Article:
Kenya Is Africa’s Easiest Target For Cyber Attackers
In 2019, a bank in Upper Hill Nairobi was visited by cyber criminals. Customers literally saw alerts of withdrawals from their accounts. Before the financial institution could realize, Silent Cards—a group of cyber criminals believed to have orchestrated the heist—had carted away KES 400 Mn (over USD 3 Mn). Nevertheless, that is just one of the numerous Kenyan cyber attacks that have made the country the easiest target in Africa.
CCTV cameras, tight security in financial halls and the new sophistication of physical banking in some parts have made it difficult for armed robbers to pay financial halls visits.
The real theft, however, now occurs over the internet. Last year, Africa lost an estimated USD 3.5 Bn to cyber attacks. Nigeria lost the most (USD 649 Mn), followed by Kenya, with USD 210 Mn.
Nevertheless, a new study by Kaspersky suggests that Kenya is now Africa’s easiest target for cyber gangs. According to the report, the East African country accounted for more than 1 out of every 2 million online attacks in the continent.
This turn in tide occurs as cyber criminals leverage on coronavirus-presented distortions to gain authorized access to devices and networks across Africa.
Kaspersky’s quarter 2 report indicates that Kenya experienced more than half a million phishing attacks. It comes second to South Africa, which recorded 616,666 spam and phishing attacks.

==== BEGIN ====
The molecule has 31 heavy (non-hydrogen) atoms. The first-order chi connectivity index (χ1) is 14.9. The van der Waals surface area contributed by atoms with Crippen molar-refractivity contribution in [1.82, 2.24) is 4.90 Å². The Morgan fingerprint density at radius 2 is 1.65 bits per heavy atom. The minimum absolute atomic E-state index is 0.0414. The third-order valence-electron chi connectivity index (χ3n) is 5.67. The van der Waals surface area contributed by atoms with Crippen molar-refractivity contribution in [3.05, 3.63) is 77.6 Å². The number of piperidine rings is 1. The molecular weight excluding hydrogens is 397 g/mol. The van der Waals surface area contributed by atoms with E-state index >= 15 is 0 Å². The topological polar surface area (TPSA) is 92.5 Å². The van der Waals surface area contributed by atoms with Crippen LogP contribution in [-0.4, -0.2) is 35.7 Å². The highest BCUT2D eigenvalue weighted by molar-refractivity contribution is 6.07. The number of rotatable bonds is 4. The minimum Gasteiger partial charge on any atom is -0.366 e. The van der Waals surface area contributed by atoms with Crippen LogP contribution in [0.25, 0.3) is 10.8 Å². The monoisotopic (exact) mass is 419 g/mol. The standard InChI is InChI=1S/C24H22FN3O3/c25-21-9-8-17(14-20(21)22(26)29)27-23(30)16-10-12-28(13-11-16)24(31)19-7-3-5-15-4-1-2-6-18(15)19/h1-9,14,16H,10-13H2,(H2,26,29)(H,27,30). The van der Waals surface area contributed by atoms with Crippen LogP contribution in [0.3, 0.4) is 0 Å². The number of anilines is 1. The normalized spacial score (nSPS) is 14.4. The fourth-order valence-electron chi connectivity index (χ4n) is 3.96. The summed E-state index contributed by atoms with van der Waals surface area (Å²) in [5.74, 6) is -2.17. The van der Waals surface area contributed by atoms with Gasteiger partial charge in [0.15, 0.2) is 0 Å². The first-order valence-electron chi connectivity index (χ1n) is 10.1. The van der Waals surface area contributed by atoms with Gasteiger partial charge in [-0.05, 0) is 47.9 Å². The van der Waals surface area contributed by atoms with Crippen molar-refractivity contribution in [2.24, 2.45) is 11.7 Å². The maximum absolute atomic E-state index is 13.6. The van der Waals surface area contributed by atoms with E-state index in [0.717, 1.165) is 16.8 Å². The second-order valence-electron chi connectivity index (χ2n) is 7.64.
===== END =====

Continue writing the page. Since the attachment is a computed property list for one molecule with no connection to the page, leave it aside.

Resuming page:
Meanwhile, Egypt accounted for 492,532, and Nigeria had 299,426. The East African nations of Rwanda and Ethiopia got 68,931 and 31,585 attacks, respectively.
In Q2 2020, when the pandemic’s effects were felt most across the world, phishers doubled down to target their attacks mostly on smaller companies.
By forging emails and websites from firms whose products/services could be bought, they were able to get the attention of unsuspecting victims. They also reinvented old schemes to make them relevant to the current agenda.
In The Crosshairs
Between October and December 2019, the cyber intelligence unit of the Communications Authority of Kenya detected nothing less than 37.1 million cases of cyber threats.
This figure offers a 47.3 percent jump from what was recorded in the previous quarter. A 2018 report (PDF) by IT services consultancy firm Serianu shows that over 90 percent of cybercrime cases go unreported.
Kenya has never successfully prosecuted or jailed a single cyber fraudster. For one, the police have limited resources to investigation the crimes. As such, arrests are far between and much less systematic.
Even if one is apprehended, the penalties are found to be usually too lenient compared to what is obtainable elsewhere. Because of this inefficiency, the rampance of Kenyan cyber attacks has been blamed on the nation’s legal system.
Case in point, Reuben Kirongothi alongside three other suspects were found guilty of hacking the country’s Judiciary finance systems. The gang fraudulently requested the National Treasury to pay KES 80 Mn to unfounded firms which supplied air in January 2019.
Kirongothi, the ring leader, did not turn up in court. A month before, the same hacker was arrested for leading a 12-man team that hit a Rwandan bank.
Other cases worth millions are either still under investigation or have been declared inconclusive. The judicial system’s slowness in dishing out verdicts for such frauds is perhaps encouraging more attempts.
The result is: at least one bank in Kenya is hit by hackers every month. However, hundreds of these Kenyan cyber attacks are successfully repulsed.